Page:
September 15, 2006

Chatting With The Strokes

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In the midst of all the hype and excitement surrounding The Strokes’ arrival to Barton Hall this coming Sunday, Daze takes some time out with bassist Nikolai Fraiture to discusses music, Mexico and the band’s unbelievable success.

DAZE: Cornell’s really amped to have you guys come up and play. How does performing at a college arena differ from a normal venue?
Nikolai Fraiture, bass: I don’t know, we haven’t really played at a college campus before, so we’ll see.
DAZE: Well, you guys are joining a legacy of awesome bands to play here in Ithaca like Franz Ferdinand and Grateful Dead.
NF: Oh, cool.
DAZE: How’s the tour been going so far?
Nikolai: It’s been pretty good. We’ve been out on the road for a year now so it’s been pretty long, but it’s been cool.
DAZE: Starting out in those small hole-in-the-wall clubs in the Lower East Side, did you ever imagine that you’d be playing sold-out shows around the world?
NF: No, definitely not. When we started off, Irving Plaza in New York, which was about 1,100 capacity, was a huge club for us. We were dreaming of the day we would play that room, and then one day we did; it just got bigger and bigger from there.
DAZE: Has your music changed as a result of the venues you have played?
NF No, because we still play all types of venues. We definitely don’t write songs for venues.
DAZE: 2005’s First Impressions of Earth was a great album but it received much more acclaim in Britain than the U.S. What do you think that tells you about the state of music in America?
NF: At the risk of always seeming bitter, I think that the U.K. population is much more open and much more inviting to new music. In America, it feels like if it’s not on MTV, it won’t sell.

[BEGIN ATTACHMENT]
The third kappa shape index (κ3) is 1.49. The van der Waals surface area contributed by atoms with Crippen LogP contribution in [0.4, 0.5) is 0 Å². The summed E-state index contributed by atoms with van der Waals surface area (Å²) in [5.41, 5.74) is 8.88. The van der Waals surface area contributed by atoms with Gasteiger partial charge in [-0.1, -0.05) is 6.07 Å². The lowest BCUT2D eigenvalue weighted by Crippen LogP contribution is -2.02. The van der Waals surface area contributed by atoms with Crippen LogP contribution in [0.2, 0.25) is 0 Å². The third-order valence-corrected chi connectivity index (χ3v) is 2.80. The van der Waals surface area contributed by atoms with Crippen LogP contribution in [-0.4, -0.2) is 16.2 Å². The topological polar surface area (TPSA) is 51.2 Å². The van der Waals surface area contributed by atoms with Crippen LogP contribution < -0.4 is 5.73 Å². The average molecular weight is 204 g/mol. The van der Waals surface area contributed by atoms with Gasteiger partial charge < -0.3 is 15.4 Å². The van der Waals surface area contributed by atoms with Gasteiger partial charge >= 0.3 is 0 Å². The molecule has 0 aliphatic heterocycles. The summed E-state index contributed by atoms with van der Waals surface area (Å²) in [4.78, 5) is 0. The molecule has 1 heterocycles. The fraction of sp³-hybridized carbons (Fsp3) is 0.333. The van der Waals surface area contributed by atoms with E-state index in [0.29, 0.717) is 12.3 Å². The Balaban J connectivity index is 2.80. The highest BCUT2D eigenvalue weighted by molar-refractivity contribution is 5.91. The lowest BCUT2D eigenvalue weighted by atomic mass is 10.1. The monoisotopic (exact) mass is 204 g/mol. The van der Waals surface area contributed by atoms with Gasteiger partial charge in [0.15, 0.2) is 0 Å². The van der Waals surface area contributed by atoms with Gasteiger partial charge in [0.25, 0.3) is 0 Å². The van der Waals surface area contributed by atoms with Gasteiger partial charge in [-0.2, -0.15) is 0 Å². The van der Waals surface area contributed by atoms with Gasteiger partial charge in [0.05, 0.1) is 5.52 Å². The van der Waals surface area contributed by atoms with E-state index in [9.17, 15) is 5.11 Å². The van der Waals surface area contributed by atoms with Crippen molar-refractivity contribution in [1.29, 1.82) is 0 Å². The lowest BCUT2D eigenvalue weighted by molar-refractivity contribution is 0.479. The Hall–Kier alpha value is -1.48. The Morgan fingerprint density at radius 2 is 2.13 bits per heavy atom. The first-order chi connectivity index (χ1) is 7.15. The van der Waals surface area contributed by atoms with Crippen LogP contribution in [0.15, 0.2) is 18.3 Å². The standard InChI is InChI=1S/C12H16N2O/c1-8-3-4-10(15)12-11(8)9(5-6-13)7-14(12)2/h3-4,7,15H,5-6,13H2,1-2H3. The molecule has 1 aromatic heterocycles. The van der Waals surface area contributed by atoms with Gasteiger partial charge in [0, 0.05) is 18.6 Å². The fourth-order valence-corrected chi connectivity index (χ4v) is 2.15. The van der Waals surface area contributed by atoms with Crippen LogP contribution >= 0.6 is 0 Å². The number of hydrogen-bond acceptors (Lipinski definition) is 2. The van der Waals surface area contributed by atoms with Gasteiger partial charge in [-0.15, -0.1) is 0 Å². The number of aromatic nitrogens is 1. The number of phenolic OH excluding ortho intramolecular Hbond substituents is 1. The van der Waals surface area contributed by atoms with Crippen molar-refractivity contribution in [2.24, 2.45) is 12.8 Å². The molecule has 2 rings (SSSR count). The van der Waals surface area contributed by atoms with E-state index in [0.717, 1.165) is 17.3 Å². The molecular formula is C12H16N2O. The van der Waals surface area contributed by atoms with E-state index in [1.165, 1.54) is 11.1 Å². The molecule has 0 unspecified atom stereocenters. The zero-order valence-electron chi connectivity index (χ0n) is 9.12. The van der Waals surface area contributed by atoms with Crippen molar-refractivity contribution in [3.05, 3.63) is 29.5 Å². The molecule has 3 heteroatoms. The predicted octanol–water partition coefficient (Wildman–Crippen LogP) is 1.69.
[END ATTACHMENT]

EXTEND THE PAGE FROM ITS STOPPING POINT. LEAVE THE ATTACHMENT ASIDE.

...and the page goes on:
DAZE: What are you guys listening to in the tour bus right now?
NF: Since we were young, our favorite bands were Tom Petty, Bob Dylan, Built to Spill, Guided By Voices. The list goes on.
DAZE: We heard that you guys called First Impressions of Earth a “seedless watermelon.” Can you elaborate on that a little bit?
NF: I think that was Julian’s (lead vocalist) description of it. I’m speaking for him, but I think what he meant that the essence of the seedless watermelon was amazing — like a scientific breakthrough.
DAZE: How does the songwriting process work for you guys?
NF: We pretty much all collaborate. Julian will sometimes come in with a melody or a guitar part and bring that into the studio. Us five will just sit around for hours and hours and finish each song until each song sounds good.
DAZE: Out of all the venues you have played around the world, what’s been your favorite?
NF: Around the world, I’d say our biggest headline tour was in Mexico. That was kind of one of our craziest and maybe one of our best shows.
DAZE: You guys were down in Mexico last month. Tell us how playing in Mexico was different from playing in front of an American crowd.
NF: This time, it was a bigger venue so it was kind of more controlled. But it was still crazy; they were pretty nuts.
DAZE: I know what you mean. We’ve all had some crazy stories down in Mexico at one point.
NF: Oh, cool. (Laughs)
DAZE Are you guys envisioning anything new going on in the studio anytime soon?
NF: We’ll be done with this tour in October, so after that we’re probably going to take a little bit of a break. We’ve been doing this for five years nonstop. But I think we’re all excited to go back in the studio — we all have new ideas.
DAZE: Tuesday, September 12th was a pretty huge day for new releases. Are there any new buzz bands that you’re pretty impressed with?
NF: I’m looking forward to the Arcade Fire album.
DAZE: Before they blew up, the Arcade Fire actually played at a Cornell cafeteria (Noyes) two years ago, and it was one of the most rocking shows. It was crazy seeing them play a cafeteria.
DAZE: Tell us how Television and Velvet Underground have influenced the evolution of your sound.
NF: Well, we were never big fans of Television, people would just say we sounded like them. We were fans of Velvet Underground; that whole style and era influenced the way we thought and the way we thought about music itself — like guitar tones and how things sounded. But we also looked to David Bowie and Iggy Pop too.

Be sure to see the Strokes at Barton Hall on Sunday, September 17. Doors open at 8 o’clock.